If you deal with data in general, and machine learning algorithms in particular, you may have experienced the annoyance of a model that refuses to learn the task at hand. You’ve done everything, but the accuracy metric isn’t improving. So, what’s next? What exactly is the issue? Is this an insurmountable problem, or is there a solution you’re overlooking?
First and foremost, do not be concerned. Also the most seasoned machine learning experts have experienced this feeling of being confused and unsure of how to proceed. Artificial Intelligence (AI), data science, or predictive analytics – whatever you want to call it – is more complicated than a set of predefined measures. The mission, the data domain, and the available dataset all influence the choice of appropriate model, successful architecture, and best hyperparameters. A significant amount of manual work is still required to create a viable AI model, which helps to explain why some data scientists are wary of many marketed automated applications that claim to train good data science models.
Let’s see what we can do to get you out of this bind now that we’ve hopefully settled you down. Here are a few tricks we use when model training seems to be slipping away from us.
Please do your homework and double-check that your training technique is free of obvious flaws before unleashing your imagination. Here’s a checklist to make sure you’ve covered all of your bases:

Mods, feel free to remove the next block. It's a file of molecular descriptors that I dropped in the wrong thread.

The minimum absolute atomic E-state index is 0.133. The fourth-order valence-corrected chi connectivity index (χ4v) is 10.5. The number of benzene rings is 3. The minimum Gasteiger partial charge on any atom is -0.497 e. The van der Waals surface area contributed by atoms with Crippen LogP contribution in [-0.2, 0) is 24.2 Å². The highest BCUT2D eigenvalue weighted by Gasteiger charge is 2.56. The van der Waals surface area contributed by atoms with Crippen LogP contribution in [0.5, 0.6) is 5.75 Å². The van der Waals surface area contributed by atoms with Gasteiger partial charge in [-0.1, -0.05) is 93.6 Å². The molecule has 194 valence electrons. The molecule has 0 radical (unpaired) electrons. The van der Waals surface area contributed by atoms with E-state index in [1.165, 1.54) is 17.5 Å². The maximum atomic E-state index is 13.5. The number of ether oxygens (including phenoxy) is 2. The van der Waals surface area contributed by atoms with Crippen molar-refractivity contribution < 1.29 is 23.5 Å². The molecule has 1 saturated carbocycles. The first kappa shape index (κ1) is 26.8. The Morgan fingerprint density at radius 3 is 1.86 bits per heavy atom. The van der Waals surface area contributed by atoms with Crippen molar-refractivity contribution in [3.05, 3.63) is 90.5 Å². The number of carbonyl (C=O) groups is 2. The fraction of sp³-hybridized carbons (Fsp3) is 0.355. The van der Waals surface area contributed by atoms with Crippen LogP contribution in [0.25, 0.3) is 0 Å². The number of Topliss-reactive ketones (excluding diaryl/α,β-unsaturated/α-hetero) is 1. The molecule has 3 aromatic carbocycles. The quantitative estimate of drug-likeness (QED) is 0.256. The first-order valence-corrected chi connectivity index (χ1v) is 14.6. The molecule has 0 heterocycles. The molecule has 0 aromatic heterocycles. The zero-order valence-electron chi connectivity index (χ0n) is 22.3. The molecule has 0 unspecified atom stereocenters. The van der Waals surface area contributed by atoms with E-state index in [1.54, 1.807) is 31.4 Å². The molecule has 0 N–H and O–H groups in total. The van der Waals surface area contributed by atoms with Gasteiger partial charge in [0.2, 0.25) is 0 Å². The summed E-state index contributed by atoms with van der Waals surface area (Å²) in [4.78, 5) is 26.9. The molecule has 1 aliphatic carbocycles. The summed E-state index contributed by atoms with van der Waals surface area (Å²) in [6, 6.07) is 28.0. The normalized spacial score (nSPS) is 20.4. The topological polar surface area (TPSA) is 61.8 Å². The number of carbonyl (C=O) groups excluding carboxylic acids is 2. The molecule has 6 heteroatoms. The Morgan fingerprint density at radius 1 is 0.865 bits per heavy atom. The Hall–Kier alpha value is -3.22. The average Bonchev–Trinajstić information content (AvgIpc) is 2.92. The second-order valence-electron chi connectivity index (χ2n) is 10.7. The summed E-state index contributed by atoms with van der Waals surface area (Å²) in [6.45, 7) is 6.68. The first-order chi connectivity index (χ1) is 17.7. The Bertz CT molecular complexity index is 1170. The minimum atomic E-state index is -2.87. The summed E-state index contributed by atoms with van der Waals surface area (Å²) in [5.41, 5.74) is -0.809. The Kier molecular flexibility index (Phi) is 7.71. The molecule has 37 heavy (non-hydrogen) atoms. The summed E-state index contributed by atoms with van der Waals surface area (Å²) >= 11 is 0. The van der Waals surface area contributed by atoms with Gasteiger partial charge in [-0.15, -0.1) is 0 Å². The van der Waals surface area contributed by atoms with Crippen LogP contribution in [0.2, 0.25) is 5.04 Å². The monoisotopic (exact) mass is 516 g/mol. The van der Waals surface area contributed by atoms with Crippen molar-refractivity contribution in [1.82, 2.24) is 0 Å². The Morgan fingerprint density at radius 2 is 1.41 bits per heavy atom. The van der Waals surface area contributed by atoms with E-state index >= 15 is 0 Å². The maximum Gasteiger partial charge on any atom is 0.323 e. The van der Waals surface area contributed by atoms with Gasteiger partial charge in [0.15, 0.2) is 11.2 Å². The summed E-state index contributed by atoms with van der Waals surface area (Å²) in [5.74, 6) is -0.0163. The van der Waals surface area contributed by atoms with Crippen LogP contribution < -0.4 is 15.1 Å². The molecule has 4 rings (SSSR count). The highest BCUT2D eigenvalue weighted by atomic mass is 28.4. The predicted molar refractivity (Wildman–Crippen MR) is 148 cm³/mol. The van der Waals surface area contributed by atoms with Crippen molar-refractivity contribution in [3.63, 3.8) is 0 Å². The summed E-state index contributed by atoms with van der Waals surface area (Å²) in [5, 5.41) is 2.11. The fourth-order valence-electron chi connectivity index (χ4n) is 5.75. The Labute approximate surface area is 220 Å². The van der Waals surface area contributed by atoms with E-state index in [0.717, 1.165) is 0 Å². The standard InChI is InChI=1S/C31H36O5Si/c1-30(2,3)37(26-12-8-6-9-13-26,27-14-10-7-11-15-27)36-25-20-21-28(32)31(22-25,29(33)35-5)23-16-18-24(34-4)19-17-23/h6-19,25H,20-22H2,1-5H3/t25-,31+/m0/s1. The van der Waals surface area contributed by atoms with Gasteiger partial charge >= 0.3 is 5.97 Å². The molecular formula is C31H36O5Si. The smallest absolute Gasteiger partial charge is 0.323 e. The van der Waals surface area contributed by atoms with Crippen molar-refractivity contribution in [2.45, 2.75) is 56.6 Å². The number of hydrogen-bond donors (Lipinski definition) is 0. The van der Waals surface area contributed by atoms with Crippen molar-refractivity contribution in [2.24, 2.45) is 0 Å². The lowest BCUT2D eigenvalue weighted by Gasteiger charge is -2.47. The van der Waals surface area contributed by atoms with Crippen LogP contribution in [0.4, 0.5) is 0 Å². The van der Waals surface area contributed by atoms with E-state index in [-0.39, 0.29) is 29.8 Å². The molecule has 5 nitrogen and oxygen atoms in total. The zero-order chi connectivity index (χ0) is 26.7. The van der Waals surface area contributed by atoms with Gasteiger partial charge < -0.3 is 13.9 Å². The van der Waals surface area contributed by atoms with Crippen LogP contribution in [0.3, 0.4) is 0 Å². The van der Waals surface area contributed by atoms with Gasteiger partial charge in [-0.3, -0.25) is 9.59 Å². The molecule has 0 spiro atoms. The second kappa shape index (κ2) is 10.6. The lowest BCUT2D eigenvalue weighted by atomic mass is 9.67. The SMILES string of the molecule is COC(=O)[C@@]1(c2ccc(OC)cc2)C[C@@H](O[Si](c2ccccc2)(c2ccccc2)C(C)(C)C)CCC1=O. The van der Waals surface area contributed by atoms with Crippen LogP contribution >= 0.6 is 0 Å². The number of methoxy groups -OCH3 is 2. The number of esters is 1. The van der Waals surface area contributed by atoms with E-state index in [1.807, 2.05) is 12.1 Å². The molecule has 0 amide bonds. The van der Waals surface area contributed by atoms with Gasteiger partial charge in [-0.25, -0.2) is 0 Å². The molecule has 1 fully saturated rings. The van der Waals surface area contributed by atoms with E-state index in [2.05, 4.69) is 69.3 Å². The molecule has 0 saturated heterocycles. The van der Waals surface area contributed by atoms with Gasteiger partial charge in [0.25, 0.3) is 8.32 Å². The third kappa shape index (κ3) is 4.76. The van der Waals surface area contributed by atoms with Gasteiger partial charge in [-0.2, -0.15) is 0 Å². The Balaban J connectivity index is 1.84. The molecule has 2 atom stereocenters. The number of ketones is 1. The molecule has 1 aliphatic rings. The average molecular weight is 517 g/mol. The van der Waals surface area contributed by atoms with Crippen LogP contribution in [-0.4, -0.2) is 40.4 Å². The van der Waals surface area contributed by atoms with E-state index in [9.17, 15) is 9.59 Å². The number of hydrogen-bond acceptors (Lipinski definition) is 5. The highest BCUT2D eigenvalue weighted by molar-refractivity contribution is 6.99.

The project’s goal is straightforward and well established, and all stakeholders are on board. This indicates that your project will answer a specific issue.
- Your data is of sufficient quality.
- The training set is large enough to accommodate the model architecture you’re attempting to teach.
- Your preparation isn’t moving at a snail’s pace. You can extract a smaller sample for training if your training collection is too big.
- For classification issues, the training set adequately describes all classes. If you have a few groups with low representation, you can group them as ‘Others.’ If you have too many groups, you can try grouping them first and then using a clustering algorithm to reduce the number.
- There is no data leakage between the training and test sets.
- There are no noisy/empty attributes, too many missing values, or too many outliers in the dataset.
- If the model needs it, the data has been normalized.
- Both hyperparameters have been correctly set and optimized, implying that you are familiar with the algorithm. Before using the technique, always study the fundamentals; you’ll need to be able to articulate the procedure and outcomes to the stakeholders.
- For the problem at hand, the evaluation metric is appropriate.